Does Your Resume Have Social Power? How To Get The Coveted 'Social Edge'

Does Your Resume Have Social Power? How To Get The Coveted 'Social Edge'

It seems like social media is everywhere. You can’t turn on the TV without hearing about the latest celebrity tweet. Businesses are rushing to Twitter and Facebook - even if they’re not quite sure what they stand to gain. To some, social media is refreshing and authentic. To others, it’s vapid and tasteless. But one thing is for sure: the commercial world has embraced it with astonishing speed. That includes your next employer. Social media has the ability to shape, generate, and channel “buzz” like nothing else. It helps people decide which products, services, ideas, and colleagues are worth their limited attention. The question: How can your resume benefit from the lessons about positive press businesses have learned through social media? The answer: your resume needs the “social advantage” built on genuine testimonials. All tweets and Facebook updates are tiny little testimonials. Facebook has led the way in making this clear, with the ubiquitous “Like” button and featured stories. All these tools are compelling because we are more likely to believe opinions from people we know - or at least, people we identify as “like us” - than strangers or pitch-men. When we identify someone as having an angle, that person loses credibility by the bucket. Employers know your resume has an angle: to get a job. So, how can your leverage social authority in a way that speaks to their needs... without making them feel as if it is part of a sales pitch? The key is sourcing and selecting the right kind of quotes about your past work and distributing them through your resume.

Giving Your Resume The Social Advantage

LinkedIn makes it easier than ever to collect kudos about your past job performance without the awkwardness. Through LinkedIn, it’s easy to request and trade endorsements. Supervisors, peers, and clients can get involved. But you should always collect endorsements strategically, with your end goals in mind. When your resume reaches the hiring decision-maker, that person will often forward it to peers in other departments who are impacted by the decision. That means there is already a “social network” evaluating your resume. If you’ve been in your industry for a while, you can figure out some connections: for example, a sales engineer is closely connected to IT and sales. When you know the cross-functional connections that influence the hiring decision, you can collect endorsements that appeal to each “link” in this social network. If you suspect your resume will be evaluated by operations, marketing, and finance pros, you can focus on collecting endorsements from colleagues in these areas. Then, it becomes a matter of displaying endorsements on your resume in an engaging way. Although a chronological resume is often best, you can modify the chronology of your resume so your contributions to multiple departments are obvious. I call this a “Social Advantage Resume.” Done well, with the research and crafting it needs, it calls out to decision-makers from multiple departments and shows what you offer them. That means plenty of readers with clout will “vote up” your resume.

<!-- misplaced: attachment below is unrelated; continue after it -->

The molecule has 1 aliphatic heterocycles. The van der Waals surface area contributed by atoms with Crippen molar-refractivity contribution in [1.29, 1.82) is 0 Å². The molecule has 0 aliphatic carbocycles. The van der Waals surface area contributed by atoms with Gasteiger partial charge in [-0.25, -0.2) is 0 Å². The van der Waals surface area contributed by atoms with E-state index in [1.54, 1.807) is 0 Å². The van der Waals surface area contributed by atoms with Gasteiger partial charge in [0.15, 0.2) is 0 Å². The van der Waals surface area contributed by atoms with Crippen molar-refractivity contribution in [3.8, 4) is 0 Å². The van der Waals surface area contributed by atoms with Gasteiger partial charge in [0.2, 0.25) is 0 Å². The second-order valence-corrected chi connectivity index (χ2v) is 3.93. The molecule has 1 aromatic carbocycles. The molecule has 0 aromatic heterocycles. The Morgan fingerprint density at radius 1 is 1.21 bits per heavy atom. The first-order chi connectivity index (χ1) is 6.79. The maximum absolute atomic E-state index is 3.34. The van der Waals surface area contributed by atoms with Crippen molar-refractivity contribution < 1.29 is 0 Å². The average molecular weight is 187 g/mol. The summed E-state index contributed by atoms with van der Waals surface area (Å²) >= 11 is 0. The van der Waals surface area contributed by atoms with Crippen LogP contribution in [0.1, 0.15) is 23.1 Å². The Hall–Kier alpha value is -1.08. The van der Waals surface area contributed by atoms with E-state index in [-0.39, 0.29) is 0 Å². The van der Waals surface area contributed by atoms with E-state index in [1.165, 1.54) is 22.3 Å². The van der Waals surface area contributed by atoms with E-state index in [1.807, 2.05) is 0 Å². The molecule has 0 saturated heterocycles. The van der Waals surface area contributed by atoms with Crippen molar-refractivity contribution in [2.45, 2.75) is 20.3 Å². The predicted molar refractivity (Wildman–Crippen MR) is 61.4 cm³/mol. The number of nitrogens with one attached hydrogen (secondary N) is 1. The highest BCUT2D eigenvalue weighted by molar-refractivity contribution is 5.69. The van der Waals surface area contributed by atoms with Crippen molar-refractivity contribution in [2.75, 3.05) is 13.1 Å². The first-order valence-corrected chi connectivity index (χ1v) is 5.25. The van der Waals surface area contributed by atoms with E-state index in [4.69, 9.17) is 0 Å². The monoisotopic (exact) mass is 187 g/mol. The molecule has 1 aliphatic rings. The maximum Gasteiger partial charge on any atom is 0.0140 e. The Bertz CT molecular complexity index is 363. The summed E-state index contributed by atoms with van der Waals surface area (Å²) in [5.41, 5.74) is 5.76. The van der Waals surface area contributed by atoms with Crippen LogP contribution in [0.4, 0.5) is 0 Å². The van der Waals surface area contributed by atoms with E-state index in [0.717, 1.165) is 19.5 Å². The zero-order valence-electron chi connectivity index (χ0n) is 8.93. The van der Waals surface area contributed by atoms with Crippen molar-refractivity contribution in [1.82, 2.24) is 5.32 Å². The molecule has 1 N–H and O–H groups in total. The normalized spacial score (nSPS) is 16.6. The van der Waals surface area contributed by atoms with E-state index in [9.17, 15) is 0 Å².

Using Social Power Shows Innovation

One of the most common problems with resumes is even when your achievements are outstanding, your document may look and read like hundreds of others. A socially-based resume shows you are focused on the needs of the company you are applying to - that you want to work there, not just anywhere. This projects confidence! A social resume leaves a tremendous impression, but it has many moving parts: from the networking to the employer research to the visual design and strategic use of quotations. A socially focused resume is best if you know exactly what company you wish to work for and what role you want; this way, you can determine just who your readers will be. Another opportunity this kind of resume creates comes from the fact it looks and reads differently from a traditional document. Open positions may attract hundreds of resumes, and the majority look like the old “Microsoft Word resume template” documents bosses have read countless times. By emphasizing the social aspect of your career, you easily stand out from a huge crowd.

Is A Social Resume Right For You?

A social resume may not be your best bet if you are testing the waters in a field and do not have a specific goal in mind. Likewise, it’s not a practical tactic when your job search has to start right away. But if you are focused on a specific role at a specific company, finding and displaying the right quotations can make all the difference. Through the opinions of others, decision-makers are invited to feel as if they already know you; and that’s precisely the feeling that will make them eager to talk to you in person. Photo Credit: Shutterstock
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